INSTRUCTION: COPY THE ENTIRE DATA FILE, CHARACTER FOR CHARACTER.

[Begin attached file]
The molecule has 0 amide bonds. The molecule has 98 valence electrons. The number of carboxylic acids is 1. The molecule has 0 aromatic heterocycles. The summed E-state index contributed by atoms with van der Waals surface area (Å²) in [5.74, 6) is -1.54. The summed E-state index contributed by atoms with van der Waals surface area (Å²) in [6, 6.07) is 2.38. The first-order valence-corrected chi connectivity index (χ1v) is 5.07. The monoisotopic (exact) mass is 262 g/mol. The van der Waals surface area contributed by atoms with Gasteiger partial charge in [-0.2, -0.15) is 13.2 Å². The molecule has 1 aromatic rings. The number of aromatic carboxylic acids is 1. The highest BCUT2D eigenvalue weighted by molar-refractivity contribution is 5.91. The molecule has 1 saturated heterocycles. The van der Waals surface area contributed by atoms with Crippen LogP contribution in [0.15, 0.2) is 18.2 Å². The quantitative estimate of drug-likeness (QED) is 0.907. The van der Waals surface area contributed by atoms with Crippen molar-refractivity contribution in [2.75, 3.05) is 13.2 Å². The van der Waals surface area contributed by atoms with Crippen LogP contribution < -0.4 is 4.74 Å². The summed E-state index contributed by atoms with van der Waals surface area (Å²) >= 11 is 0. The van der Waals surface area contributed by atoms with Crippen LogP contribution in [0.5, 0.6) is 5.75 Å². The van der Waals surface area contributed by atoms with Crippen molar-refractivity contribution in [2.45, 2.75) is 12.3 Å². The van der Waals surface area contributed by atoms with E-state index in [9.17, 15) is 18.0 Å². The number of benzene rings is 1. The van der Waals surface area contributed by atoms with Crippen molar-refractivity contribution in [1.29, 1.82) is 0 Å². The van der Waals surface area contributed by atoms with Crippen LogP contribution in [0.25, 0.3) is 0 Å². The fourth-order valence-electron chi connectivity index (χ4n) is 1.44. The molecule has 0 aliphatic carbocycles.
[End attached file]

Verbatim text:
The molecule has 0 amide bonds. The molecule has 98 valence electrons. The number of carboxylic acids is 1. The molecule has 0 aromatic heterocycles. The summed E-state index contributed by atoms with van der Waals surface area (Å²) in [5.74, 6) is -1.54. The summed E-state index contributed by atoms with van der Waals surface area (Å²) in [6, 6.07) is 2.38. The first-order valence-corrected chi connectivity index (χ1v) is 5.07. The monoisotopic (exact) mass is 262 g/mol. The van der Waals surface area contributed by atoms with Gasteiger partial charge in [-0.2, -0.15) is 13.2 Å². The molecule has 1 aromatic rings. The number of aromatic carboxylic acids is 1. The highest BCUT2D eigenvalue weighted by molar-refractivity contribution is 5.91. The molecule has 1 saturated heterocycles. The van der Waals surface area contributed by atoms with Crippen LogP contribution in [0.15, 0.2) is 18.2 Å². The quantitative estimate of drug-likeness (QED) is 0.907. The van der Waals surface area contributed by atoms with Crippen molar-refractivity contribution in [2.75, 3.05) is 13.2 Å². The van der Waals surface area contributed by atoms with Crippen LogP contribution < -0.4 is 4.74 Å². The summed E-state index contributed by atoms with van der Waals surface area (Å²) >= 11 is 0. The van der Waals surface area contributed by atoms with Crippen LogP contribution in [0.5, 0.6) is 5.75 Å². The van der Waals surface area contributed by atoms with Crippen molar-refractivity contribution in [2.45, 2.75) is 12.3 Å². The van der Waals surface area contributed by atoms with E-state index in [9.17, 15) is 18.0 Å². The number of benzene rings is 1. The van der Waals surface area contributed by atoms with Crippen molar-refractivity contribution in [1.29, 1.82) is 0 Å². The van der Waals surface area contributed by atoms with Crippen LogP contribution in [0.25, 0.3) is 0 Å². The fourth-order valence-electron chi connectivity index (χ4n) is 1.44. The molecule has 0 aliphatic carbocycles.